Odors from human skin cells can be used to identify melanoma, according to new research. This may lead to early noninvasive detection and diagnosis of this deadliest form of skin cancer. The researchers also demonstrated that a nanotechnology-based sensor could reliably differentiate melanoma cells from normal skin cells. Their findings suggest that noninvasive odor analysis may be a valuable technique in the detection and early diagnosis of human melanoma.

Melanoma affects the melanocytes, which are the skins cells that produce the dark pigment that gives skin its color. The disease is responsible for about 75% of skin cancer deaths. Chances for survival are directly related to how early the cancer is detected. Current detection methods most commonly rely on visual inspection of the skin, which is highly dependent on individual self-examination and clinical skill.

This study took advantage of the fact that human skin produces numerous airborne chemical molecules known as volatile organic compounds (VOCs), many of which are odorous. “There is a potential wealth of information waiting to be extracted from examination of VOCs associated with various diseases, including cancers, genetic disorders, and viral or bacterial infection,” said senior author George Preti, PhD, of Monell Chemical Senses Center in Philadelphia, Pennsylvania.

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In the study, published in the Journal of Chromatography B (2013;931:90-96), researchers used sophisticated sampling and analytical techniques to identify VOCs from melanoma cells at three stages of the disease as well as from normal melanocytes. All the cells were grown in culture.

The researchers used an absorbent device to collect chemical compounds from air in closed containers containing the various types of cells. Then, gas chromatography-mass spectrometry techniques were used to analyze the compounds and identified different profiles of VOCs emitting from melanoma cells relative to normal cells.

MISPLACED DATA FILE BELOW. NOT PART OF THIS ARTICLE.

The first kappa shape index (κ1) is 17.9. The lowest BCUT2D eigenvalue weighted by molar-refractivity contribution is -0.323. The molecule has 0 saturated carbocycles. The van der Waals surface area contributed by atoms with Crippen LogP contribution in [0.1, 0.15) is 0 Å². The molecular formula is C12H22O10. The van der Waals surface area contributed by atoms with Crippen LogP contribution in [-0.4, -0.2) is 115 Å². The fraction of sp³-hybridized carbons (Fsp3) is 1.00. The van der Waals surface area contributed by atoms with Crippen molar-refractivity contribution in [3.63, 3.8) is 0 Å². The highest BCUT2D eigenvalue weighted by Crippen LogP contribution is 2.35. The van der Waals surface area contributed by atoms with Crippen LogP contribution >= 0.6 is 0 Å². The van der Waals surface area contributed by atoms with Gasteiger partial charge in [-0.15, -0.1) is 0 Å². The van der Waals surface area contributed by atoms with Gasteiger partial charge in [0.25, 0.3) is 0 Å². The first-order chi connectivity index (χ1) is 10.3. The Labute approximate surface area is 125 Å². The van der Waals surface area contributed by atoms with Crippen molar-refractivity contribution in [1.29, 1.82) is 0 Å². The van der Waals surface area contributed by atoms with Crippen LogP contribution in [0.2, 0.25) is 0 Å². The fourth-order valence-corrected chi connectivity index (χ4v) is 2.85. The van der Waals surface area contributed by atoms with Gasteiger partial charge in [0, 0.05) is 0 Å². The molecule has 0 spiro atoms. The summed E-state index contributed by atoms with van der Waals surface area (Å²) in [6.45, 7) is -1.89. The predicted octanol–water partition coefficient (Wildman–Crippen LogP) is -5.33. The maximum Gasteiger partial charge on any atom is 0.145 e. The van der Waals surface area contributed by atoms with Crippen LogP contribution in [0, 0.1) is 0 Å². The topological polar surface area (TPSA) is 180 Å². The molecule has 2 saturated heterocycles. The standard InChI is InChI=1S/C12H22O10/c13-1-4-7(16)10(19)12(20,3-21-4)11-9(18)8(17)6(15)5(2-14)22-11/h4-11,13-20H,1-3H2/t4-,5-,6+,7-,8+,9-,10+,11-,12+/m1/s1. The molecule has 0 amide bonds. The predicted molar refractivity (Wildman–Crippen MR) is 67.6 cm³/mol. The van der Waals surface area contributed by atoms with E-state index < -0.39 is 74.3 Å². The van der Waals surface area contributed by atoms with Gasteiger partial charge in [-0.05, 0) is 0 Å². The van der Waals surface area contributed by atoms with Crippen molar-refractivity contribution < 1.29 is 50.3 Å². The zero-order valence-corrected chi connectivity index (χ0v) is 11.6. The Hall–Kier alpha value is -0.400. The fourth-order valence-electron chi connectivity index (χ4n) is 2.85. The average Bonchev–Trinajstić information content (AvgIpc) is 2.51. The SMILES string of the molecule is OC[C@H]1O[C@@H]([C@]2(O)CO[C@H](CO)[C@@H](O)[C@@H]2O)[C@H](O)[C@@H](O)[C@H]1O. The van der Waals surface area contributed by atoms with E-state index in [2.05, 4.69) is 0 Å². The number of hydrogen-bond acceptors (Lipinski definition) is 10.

Both the types and concentrations of chemicals were affected. Melanoma cells produced certain compounds not detected in VOCs from normal melanocytes and also more or less of other chemicals. Further, the different types of melanoma cells could be distinguished from one another.

Noting that translation of these results into the clinical diagnostic realm would require a reliable and portable sensor device, the researchers went on to examine VOCs from normal melanocytes and melanoma cells using a previously described nano-sensor.

Constructed of nano-sized carbon tubes coated with strands of DNA, the tiny sensors can be bioengineered to recognize a wide variety of targets, including specific odor molecules. The nano-sensor was able to distinguish differences in VOCs from normal and several different types of melanoma cells.

“We are excited to see that the DNA-carbon nanotube vapor sensor concept has potential for use as a diagnostic. Our plan is to move forward with research into skin cancer and other diseases,” said A.T. Charlie Johnson, PhD, Professor of Physics at the University of Pennsylvania, in Philadelphia, who led the development of the olfactory sensor.